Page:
AUDIO: Women Debate Minivans vs. Smart Cars

Posted by on Oct 15 2012 | energy, Environment, Events, PPC, Regulation

Last week our Energy Policy Center put on the third in a series of women-only energy debates. This one focused on vehicle regulations (like CAFE standards) and was titled, “Minivans vs. Smart Cars.” As always, it was a great output of high powered intellectual forces, with both sides making excellent points and engaging in an entertaining style. If you’re like me and unable to attend these debates because of your testosterone, then don’t worry. Here is the audio file from the debate. ENJOY!

4 comments for now

4 Responses to “AUDIO: Women Debate Minivans vs. Smart Cars”

  1. Richard Chauvinist

    Space? I need space to keep liberals away from me!

    Geesh, now I know why the forefathers did not allow women to vote.

    16 Oct 2012 at 8:58 am

  2. Richard Chauvinist

    Nascar what?

    All things being equal, when you add weight, you decrease fuel economy. A Nascar weighs about the same as a typical midsize sedan such as the Toyota Camry. About 3000 pounds. A Nascar has no sound deadening, 1 seat, no air conditioner, no stereo, NOTHING. Most of the weight is in the roll cage and other safety/strength measures. To hold 800HP, the car has to be rigid. Also, the driver’s helmet and seat contribute greatly to safety however a Nascar driver has incredibly limited vision. A Nascar driver and car could NEVER navigate a standard city.

    Nascar does not measure miles per gallon, they measure gallons per mile!
    More air bags and more electronics equals more weight. More weight equals reduced fuel economy.

    The elephant in the room is air pollution. The EPA tunes every car. The manufacture is along for the ride. The EPA tunes for reduced N02, not fuel mileage. Every technological advance has been consumed by clean air. Modern cars are partial zero emissions.

    Every hot rodder knows how to break into the EPA tuned ECU . We can easily increase fuel mileage by 25%, however the tail pipe will get a little dirty. Dirty is a subjective term and N02 is barely perceptible and a single airplane will create more emissions than 10,00 cars for a given time. Ground level ozone and acid rain control our reality according to the EPA.

    Hybrids move pollution to a windmill plant that dumps toxins during manufacture (heavy metal, toxic resins) or a coal plant.

    The real solution is to live, recreate and consume near where you work. Then you do not need mass transit or personal transportation.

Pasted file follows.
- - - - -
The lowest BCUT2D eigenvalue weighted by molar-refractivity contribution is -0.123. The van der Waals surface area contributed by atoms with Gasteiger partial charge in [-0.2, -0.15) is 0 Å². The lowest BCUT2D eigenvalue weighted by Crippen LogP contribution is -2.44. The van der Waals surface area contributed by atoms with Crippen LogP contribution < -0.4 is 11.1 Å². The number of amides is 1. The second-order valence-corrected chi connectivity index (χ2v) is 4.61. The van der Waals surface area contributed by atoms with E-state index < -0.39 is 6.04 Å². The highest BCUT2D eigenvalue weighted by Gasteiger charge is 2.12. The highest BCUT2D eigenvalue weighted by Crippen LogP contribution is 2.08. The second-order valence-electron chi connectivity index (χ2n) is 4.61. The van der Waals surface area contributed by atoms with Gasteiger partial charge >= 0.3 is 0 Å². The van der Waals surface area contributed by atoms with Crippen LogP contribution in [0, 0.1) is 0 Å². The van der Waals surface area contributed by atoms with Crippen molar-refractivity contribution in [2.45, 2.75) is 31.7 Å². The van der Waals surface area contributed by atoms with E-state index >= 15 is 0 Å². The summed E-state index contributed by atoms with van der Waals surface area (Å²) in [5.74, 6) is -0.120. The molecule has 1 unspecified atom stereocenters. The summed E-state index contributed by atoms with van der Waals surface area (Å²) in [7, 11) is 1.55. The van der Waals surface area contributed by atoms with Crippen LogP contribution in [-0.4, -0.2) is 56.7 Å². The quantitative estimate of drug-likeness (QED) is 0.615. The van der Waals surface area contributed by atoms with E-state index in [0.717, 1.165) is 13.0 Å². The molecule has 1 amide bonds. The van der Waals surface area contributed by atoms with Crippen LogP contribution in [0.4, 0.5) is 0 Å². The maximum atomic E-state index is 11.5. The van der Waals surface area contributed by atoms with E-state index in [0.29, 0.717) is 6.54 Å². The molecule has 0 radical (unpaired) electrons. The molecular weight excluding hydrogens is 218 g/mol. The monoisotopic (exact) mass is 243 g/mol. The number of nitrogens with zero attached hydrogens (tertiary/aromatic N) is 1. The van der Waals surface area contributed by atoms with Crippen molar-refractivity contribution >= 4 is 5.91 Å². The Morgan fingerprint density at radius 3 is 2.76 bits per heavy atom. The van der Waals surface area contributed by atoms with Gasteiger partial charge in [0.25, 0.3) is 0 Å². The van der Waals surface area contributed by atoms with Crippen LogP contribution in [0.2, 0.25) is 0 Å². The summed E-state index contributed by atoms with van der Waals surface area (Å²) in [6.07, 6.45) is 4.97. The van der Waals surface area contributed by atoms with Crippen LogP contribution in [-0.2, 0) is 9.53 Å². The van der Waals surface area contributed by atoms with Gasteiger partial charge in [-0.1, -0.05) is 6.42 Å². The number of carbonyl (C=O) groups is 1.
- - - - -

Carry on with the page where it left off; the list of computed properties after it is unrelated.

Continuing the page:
16 Oct 2012 at 9:56 am

  3. Richard Chauvinist

    The more oil we do not buy, the more oil somebody else will buy. Short term independence, long term decimation.

    It is in our best interest to always consume the cheapest energy source FIRST. This is a basic law of economics.

    16 Oct 2012 at 10:05 am

  4. Richard

    Sorry my 3 post were disorganized and maybe even a wee bit aggressive. That debate had me all frazzled. To recap.

    1.Nasar is a poor comparison because Nascars are all high strength steel and have no amenities. The drivers sit in a special seat, wear a special helmet and have a Hans devise. The cars are traveling in the same direction, there are no head to head accidents. Most of the walls and other barricades are made from special foam to absorb impact. (Safer barriers.)

    2.New autos have massively awesome engine and transmission technologies. The cars are also more aerodynamic however the cars are on average, 500 lbs. heavier than just 10 years ago because they are packed with airbags and electronics. The extra weight zaps fuel economy.

    3.The new cars are plagued with emissions equipment and emissions tuning. This reduces fuel economy. Emission controls are good but the EPA tunes for N02 reduction above all other emissions and considerations. Airplanes contribute more pollution than even ocean cargo ships.

    In summary, the auto market is distorted because of EPA and NHTSA regulations. EPA fuel ratings are often inaccurate and further distort the market. Unions suck up the rest.

    Live, work and recreate in a small area if you really want to be safe, reduce fuel consumption and emission, otherwise pay the price and enjoy life.

    Live and let live.

    19 Oct 2012 at 6:58 am

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